So when we get applications for visas from members of Sinn Fein, there is a very careful vetting process that goes on within our own government, by those agencies involved in looks at terrorism and terrorist activity. If it is determined that the applicant in question has been, or there is reasonable indication that the person has been involved in some kind of terrorist activity, then that is grounds for determining that that person is not eligible.

In the specific case of the application in question by Mr. Mitchell McLaughlin, we did very carefully review that application according to those procedures and determined that he was not ineligible to receive a visa as it is determined by the Immigration and Nationality Act, and we issued the visa on Monday, April 25.

Q When the visa was issued for Gerry Adams -- I think it was late January -- the United States at that time expressed a hope that the Sinn Fein -- and the IRA as well -- would get behind the Ango- Irish Declaration and that he would renounce the use of violence.

Are you disappointed that those things have not happened?

MS. SHELLY: I don't really have -- we certainly laid out at the time that this came up what kind of response we were looking for. We certainly still hope that there is going to be that kind of positive response. Certainly, at the time that the incident came up, Gerry Adams himself made some remarks that indicated that there was movement in that direction. But I think we would certainly like to see more, and believe that the framework still exists for there to be more on this score and would hope that that still will happen.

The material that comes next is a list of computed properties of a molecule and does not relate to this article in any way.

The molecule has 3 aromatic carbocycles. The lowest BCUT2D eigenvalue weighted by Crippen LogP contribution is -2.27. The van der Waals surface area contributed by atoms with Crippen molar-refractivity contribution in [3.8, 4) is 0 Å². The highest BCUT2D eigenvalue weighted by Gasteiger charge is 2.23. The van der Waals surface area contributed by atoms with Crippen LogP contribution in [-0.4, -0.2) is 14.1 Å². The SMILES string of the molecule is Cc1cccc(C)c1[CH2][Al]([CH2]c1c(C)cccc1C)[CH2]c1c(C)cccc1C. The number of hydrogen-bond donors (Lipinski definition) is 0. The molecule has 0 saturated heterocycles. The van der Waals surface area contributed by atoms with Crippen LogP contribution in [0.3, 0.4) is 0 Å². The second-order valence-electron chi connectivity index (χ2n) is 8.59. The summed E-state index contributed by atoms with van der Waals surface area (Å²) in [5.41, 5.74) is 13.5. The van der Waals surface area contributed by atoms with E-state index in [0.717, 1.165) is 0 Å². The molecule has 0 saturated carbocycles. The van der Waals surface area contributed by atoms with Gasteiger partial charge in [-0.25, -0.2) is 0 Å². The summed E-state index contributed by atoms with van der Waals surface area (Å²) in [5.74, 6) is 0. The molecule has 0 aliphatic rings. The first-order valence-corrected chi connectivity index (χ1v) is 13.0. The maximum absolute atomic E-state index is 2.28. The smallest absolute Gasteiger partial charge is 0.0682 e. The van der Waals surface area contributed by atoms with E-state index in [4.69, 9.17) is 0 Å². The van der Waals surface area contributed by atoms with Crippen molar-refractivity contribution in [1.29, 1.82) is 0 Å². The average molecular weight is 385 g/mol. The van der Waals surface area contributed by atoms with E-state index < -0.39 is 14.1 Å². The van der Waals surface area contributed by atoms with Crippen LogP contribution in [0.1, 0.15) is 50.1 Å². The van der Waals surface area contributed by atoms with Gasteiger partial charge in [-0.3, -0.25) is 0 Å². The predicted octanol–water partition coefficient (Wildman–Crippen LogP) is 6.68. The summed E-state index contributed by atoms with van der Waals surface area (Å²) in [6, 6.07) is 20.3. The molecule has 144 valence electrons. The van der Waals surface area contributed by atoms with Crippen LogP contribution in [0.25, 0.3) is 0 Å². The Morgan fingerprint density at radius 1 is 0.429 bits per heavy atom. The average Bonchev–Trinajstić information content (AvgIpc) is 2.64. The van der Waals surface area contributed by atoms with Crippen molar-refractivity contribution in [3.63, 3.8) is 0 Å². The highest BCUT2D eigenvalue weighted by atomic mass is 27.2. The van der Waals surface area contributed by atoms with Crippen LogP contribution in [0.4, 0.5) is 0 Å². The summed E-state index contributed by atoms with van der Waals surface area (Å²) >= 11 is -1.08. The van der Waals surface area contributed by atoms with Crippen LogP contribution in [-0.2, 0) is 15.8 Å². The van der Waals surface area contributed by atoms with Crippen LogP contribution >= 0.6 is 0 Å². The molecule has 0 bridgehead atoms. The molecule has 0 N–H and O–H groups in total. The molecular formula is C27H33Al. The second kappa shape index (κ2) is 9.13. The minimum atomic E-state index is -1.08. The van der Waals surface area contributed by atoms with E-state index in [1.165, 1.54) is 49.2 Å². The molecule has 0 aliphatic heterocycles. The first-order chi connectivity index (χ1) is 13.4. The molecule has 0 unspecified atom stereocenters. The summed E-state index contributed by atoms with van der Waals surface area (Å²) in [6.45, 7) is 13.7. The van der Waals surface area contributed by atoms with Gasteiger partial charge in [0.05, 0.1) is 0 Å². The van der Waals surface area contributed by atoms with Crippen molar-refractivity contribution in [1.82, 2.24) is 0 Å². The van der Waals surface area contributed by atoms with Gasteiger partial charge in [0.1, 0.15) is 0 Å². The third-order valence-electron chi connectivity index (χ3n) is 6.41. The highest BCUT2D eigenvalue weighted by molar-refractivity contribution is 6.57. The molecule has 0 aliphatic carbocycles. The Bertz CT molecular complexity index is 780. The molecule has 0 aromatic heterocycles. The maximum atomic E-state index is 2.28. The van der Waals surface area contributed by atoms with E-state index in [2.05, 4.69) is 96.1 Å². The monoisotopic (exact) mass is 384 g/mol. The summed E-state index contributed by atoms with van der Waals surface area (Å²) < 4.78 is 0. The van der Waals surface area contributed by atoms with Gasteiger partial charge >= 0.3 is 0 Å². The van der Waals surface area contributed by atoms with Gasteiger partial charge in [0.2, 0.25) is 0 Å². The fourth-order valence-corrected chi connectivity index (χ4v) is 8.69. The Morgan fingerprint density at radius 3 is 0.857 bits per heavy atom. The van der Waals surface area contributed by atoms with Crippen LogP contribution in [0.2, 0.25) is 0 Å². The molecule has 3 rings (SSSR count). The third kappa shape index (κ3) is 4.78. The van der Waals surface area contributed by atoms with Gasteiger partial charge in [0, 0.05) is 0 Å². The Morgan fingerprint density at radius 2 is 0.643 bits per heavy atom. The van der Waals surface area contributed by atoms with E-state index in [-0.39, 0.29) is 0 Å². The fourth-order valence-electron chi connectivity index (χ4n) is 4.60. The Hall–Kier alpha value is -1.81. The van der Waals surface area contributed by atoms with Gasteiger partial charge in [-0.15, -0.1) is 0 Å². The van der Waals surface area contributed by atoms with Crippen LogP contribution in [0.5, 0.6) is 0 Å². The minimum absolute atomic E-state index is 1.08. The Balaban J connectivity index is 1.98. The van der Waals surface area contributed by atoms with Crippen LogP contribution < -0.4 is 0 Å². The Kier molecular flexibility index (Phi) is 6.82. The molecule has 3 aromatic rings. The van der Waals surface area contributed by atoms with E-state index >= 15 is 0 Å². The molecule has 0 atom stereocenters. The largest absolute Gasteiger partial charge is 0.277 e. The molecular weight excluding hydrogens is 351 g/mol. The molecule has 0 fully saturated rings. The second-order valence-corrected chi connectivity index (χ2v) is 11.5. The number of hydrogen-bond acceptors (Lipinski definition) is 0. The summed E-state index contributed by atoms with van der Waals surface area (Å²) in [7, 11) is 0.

Q Did you consult with the British Government concerning the visa application from Mitchell McLaughlin?

MS. SHELLY: I'll have to take that question. I'll post the answer.

Q Could you say whether they raised any objections?

MS. SHELLY: I'll check on that.

Q Christine, the British Embassy is saying that there was such consultation. And also --

MS. SHELLY: Okay. I refer you to the British Embassy.

Q It would be nice to see whether you concur with that.

MS. SHELLY: My understanding is, on these normally, there is consultation. So I would guess that that is the case. Let me guess also -- speculate also -- that it did occur in this case. If that is not correct, I will correct the record on that. But that is normally the procedure that we follow.

Q There also seems to be some confusion over whether he was the first Sinn Fein leader to be granted a visa since Adams, or whether another man, Shawn McMannus, has actually been granted a visa since? Are you able to clear that up?

MS. SHELLY: I don't have that information with me. I'll check.

Q I have a question on Vietnamese asylum seekers in Hong Kong. On April 7, the Hong Kong Government used more than 1,200 police and prison officers to carry out an unannounced relocation of 1,500 Vietnamese asylum seekers from one detention center to another.